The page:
Lighting bolt partially illuminates the nighttime sky in Newfoundland.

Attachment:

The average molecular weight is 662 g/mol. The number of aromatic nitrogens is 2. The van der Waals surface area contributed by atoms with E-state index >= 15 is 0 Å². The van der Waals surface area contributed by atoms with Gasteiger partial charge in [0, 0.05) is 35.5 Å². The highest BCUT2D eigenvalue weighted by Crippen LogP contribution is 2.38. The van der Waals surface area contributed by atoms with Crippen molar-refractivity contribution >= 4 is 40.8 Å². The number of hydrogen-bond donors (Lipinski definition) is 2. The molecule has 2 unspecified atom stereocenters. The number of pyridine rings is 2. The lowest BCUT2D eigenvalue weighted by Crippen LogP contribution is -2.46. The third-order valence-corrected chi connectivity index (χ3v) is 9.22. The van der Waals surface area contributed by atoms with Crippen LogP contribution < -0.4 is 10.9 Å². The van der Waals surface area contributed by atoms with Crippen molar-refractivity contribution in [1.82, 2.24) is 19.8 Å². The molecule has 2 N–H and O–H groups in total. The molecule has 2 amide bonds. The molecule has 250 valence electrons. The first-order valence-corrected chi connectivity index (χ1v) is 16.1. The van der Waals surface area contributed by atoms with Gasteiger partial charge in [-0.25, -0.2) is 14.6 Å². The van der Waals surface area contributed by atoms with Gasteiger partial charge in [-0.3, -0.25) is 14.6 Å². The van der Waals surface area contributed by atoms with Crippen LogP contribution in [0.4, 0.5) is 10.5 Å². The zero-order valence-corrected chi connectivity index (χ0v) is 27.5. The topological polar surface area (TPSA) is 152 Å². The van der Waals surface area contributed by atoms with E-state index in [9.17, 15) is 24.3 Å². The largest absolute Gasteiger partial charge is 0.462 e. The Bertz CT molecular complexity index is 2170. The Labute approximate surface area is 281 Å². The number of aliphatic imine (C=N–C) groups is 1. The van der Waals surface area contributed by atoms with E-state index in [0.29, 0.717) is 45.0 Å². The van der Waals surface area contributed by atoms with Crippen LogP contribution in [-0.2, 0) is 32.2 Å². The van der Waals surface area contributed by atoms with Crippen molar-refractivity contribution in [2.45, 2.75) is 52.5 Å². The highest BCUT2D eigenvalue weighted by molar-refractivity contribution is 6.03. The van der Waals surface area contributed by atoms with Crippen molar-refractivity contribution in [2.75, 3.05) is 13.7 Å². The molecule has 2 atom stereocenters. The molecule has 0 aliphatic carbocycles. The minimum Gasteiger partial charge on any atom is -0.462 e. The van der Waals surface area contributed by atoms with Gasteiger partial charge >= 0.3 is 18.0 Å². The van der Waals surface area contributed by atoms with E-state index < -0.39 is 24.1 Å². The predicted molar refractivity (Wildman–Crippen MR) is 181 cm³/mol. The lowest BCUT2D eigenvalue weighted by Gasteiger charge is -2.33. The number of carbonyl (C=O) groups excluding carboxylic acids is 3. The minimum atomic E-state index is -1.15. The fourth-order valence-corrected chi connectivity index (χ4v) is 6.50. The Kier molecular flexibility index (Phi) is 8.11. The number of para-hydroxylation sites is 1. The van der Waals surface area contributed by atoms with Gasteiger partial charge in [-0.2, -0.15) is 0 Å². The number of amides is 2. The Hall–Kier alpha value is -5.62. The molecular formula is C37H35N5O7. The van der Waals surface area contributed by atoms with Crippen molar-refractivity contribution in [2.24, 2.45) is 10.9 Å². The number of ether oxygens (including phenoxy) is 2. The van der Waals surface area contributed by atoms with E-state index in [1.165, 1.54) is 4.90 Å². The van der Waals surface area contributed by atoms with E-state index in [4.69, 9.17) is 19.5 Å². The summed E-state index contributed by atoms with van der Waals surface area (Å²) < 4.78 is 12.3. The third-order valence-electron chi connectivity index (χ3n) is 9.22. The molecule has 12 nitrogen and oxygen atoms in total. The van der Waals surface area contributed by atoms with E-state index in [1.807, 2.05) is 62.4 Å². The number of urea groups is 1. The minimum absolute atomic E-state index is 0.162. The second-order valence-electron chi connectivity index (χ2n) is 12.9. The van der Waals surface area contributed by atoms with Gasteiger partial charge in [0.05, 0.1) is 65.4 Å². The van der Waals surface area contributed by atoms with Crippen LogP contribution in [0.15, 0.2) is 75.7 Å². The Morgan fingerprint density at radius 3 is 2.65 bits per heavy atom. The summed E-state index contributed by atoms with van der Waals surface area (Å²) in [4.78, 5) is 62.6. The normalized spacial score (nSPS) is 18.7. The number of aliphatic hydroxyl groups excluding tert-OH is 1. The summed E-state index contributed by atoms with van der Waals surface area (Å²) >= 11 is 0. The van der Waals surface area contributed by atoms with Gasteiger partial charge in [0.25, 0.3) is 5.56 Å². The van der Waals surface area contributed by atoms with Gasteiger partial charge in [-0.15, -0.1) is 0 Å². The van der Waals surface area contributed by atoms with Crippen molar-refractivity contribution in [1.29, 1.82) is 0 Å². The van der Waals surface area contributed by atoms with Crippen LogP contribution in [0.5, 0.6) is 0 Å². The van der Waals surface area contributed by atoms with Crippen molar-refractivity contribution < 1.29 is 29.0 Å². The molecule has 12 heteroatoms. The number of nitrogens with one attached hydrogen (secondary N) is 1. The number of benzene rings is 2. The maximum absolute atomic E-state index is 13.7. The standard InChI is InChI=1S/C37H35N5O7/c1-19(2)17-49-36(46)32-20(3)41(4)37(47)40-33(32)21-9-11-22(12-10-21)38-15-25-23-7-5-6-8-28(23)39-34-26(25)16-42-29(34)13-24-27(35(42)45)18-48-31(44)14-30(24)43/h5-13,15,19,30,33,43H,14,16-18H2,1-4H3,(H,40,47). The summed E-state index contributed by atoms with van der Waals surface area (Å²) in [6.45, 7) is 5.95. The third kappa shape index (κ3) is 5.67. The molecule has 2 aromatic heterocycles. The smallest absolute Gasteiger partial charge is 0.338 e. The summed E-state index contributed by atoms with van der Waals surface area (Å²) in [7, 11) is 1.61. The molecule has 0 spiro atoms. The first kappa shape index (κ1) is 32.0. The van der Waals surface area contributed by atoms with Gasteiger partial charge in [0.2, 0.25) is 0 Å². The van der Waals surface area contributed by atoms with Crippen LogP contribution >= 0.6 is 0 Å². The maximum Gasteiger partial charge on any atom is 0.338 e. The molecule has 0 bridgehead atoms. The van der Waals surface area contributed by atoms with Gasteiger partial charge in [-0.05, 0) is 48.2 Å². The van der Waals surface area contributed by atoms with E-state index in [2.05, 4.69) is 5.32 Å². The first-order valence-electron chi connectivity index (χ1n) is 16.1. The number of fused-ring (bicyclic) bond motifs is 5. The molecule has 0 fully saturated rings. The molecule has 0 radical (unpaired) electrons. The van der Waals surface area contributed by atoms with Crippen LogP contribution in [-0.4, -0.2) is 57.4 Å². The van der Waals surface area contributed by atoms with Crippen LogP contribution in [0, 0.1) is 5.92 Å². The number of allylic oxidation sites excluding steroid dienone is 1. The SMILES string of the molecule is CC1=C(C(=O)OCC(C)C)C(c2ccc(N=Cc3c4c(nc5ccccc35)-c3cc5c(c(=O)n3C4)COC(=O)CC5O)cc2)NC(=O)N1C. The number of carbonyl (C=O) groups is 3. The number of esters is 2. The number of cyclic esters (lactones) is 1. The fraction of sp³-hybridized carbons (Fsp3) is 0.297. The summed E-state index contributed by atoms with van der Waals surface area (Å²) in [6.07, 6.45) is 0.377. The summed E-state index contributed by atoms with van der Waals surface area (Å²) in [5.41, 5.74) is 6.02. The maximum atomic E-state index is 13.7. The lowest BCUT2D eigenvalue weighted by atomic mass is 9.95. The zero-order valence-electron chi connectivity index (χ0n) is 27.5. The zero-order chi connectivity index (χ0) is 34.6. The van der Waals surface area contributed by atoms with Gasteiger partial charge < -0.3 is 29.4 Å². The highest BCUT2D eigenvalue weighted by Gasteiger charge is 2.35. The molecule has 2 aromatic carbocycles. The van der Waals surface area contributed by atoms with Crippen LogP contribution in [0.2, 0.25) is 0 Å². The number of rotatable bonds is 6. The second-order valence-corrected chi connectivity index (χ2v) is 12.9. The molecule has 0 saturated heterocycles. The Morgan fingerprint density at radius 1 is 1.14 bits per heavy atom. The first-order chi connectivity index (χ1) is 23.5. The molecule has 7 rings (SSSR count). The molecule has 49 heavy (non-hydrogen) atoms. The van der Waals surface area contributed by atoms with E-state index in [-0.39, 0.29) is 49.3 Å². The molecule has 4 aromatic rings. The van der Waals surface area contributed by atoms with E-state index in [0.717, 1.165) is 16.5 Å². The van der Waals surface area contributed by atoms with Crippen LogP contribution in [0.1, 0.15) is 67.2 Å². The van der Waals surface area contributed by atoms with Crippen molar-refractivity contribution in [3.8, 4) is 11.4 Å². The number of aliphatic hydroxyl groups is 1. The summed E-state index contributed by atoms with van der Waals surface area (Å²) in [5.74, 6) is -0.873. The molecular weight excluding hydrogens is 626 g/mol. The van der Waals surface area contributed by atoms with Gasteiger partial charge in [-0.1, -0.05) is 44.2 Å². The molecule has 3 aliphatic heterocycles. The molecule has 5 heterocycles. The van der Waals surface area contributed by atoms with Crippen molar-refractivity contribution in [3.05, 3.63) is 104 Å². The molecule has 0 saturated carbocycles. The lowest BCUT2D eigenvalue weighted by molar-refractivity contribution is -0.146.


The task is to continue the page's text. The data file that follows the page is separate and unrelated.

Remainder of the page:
Lighting bolt partially illuminates the nighttime sky in Newfoundland.